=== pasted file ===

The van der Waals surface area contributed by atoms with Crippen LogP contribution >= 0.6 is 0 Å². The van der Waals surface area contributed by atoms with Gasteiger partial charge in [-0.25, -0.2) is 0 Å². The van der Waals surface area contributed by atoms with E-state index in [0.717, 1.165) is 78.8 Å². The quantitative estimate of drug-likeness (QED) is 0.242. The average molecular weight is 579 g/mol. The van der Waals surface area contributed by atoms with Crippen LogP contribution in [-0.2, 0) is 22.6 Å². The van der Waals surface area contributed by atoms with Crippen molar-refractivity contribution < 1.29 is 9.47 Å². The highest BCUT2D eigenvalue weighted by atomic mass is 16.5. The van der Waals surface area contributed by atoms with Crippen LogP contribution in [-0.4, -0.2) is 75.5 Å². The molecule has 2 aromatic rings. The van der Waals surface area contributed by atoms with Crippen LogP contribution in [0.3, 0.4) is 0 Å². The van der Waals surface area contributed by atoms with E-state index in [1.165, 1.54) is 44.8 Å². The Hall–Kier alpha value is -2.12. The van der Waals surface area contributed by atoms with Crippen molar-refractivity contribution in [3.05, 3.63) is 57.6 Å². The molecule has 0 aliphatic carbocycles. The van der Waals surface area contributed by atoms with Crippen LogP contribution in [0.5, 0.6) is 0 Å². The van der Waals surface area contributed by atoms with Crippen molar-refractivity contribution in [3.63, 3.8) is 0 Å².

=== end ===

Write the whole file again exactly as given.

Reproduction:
The van der Waals surface area contributed by atoms with Crippen LogP contribution >= 0.6 is 0 Å². The van der Waals surface area contributed by atoms with Gasteiger partial charge in [-0.25, -0.2) is 0 Å². The van der Waals surface area contributed by atoms with E-state index in [0.717, 1.165) is 78.8 Å². The quantitative estimate of drug-likeness (QED) is 0.242. The average molecular weight is 579 g/mol. The van der Waals surface area contributed by atoms with Crippen LogP contribution in [-0.2, 0) is 22.6 Å². The van der Waals surface area contributed by atoms with Crippen molar-refractivity contribution < 1.29 is 9.47 Å². The highest BCUT2D eigenvalue weighted by atomic mass is 16.5. The van der Waals surface area contributed by atoms with Crippen LogP contribution in [-0.4, -0.2) is 75.5 Å². The molecule has 2 aromatic rings. The van der Waals surface area contributed by atoms with Crippen LogP contribution in [0.3, 0.4) is 0 Å². The van der Waals surface area contributed by atoms with E-state index in [1.165, 1.54) is 44.8 Å². The Hall–Kier alpha value is -2.12. The van der Waals surface area contributed by atoms with Crippen molar-refractivity contribution in [3.05, 3.63) is 57.6 Å². The molecule has 0 aliphatic carbocycles. The van der Waals surface area contributed by atoms with Crippen LogP contribution in [0.5, 0.6) is 0 Å². The van der Waals surface area contributed by atoms with Crippen molar-refractivity contribution in [3.63, 3.8) is 0 Å².